WTI and Brent futures traded higher at midday in Europe today, after being pressured yesterday by a preliminary report on US inventories, showing supplies increased. The official report is due later today. Contracts remained supported by strongly improving readings on the US economy, the world’s top oil consumer. Meanwhile, natural gas futures were largely unchanged during midday in Europe today. Over the previous three days the blue fuel gained almost 5%, as investors bet power demand will be surging in the US amid summer temperatures forecasts.
West Texas Intermediate futures for settlement in July traded for $102.92 per barrel at 11:26 GMT on the New York Mercantile Exchange, up 0.19%. Prices ranged from $102.68 to $103.11 per barrel. Yesterday the US benchmark lost 1.34%. So far this week the contract has fallen by 1.57%, though it did near a three-month peak at $104.50 per barrel.
Meanwhile on the ICE in London, Brent futures due in July recorded a 0.31% gain to trade for $110.15 per barrel at 6:41 GMT. Daily high and low stood at $110.20 and $109.72 per barrel, respectively. Brent’s premium to WTI stood at $7.23, largely on par with Wednesday’s closing margin of $7.09. Yesterday the European brand dropped 0.19%, and so far this week the contract has lost 0.66%.
US oil inventories
Yesterday the private American Petroleum Institute posted its readings on oil supplies in the US for the week through May 23. Crude oil stockpiles were logged to have gained 3.490 million barrels. Distillates were projected to have added 0.821 million barrels, while stockpiled gasoline had declined by 1.440 million barrels. The Institute also reported that inventories at Cushing, Oklahoma, had dropped by 1.51 million barrels and were pushing critical operational levels.
The official government report is due later today. According to a Bloomberg survey, crude inventories probably rose by 500 000 barrels, while a Reuters poll suggests an 700 000 barrel gain.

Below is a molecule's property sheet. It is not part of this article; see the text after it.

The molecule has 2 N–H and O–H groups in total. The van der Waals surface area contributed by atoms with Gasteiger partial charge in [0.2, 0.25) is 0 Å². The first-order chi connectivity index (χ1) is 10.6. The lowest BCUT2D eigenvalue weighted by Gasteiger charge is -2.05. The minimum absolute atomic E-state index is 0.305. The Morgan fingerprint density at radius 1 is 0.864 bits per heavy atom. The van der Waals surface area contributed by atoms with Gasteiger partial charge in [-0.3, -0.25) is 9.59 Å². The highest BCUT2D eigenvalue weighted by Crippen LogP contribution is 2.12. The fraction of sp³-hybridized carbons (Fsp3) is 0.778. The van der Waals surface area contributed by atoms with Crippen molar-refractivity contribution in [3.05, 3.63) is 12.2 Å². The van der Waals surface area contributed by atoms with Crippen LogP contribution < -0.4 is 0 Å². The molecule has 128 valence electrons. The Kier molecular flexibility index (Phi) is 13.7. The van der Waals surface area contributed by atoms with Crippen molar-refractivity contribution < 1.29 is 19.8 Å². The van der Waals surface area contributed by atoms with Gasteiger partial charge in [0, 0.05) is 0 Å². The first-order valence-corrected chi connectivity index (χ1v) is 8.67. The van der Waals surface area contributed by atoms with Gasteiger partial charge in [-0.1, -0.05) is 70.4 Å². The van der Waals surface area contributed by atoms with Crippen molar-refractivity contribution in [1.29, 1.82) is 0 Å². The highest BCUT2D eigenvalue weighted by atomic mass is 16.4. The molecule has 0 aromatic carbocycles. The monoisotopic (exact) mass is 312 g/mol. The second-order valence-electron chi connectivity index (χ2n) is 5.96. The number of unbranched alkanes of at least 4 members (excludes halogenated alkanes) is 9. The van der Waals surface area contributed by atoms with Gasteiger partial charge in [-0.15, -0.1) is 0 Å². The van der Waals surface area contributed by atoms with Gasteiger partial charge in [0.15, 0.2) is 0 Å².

“The API report is supportive of higher prices, it’s the reason for the firm tone in trading today,” said for Bloomberg Michael McCarthy, chief strategist at CMC Markets in Sydney.
Last week crude supplies saw the biggest draw since January. The report for the week ended May 16revealed that crude oil stockpiled in the US had dropped by almost 8 million barrels. The decline was due, primarily, to a sharp decrease in imports, which fell by almost 0.7 million barrels per day (bpd). Oil at Cushing was also drawn to stand at 23.2 million barrels. Previously, commercial reserves of crude oil in the US were pushing record-high readings for the past two months, and they still remain in the vicinity of historic highs.
As the biggest consumer of oil in the world, accounting for more than 21% of total demand, the US economy is a dominating factor for consumption outlooks and price levels of petroleum products.
Later today the Bureau of Economic Analysis will report its revised figure on US Gross Domestic Product. GDP growth for the first quarter of 2014 will probably be downgraded from the 0.1% initial figure to -0.5% on a quarterly basis. The brutal winter withered economic activities, and a relatively negative reading was expected.
Elsewhere, initial applications for unemployment benefits are projected to stand at 318 000 for the week ended May 24, down from 326 000 for the previous reading, while continuing claims for the seven days through may 17 will probably be unchanged at 2.650 million.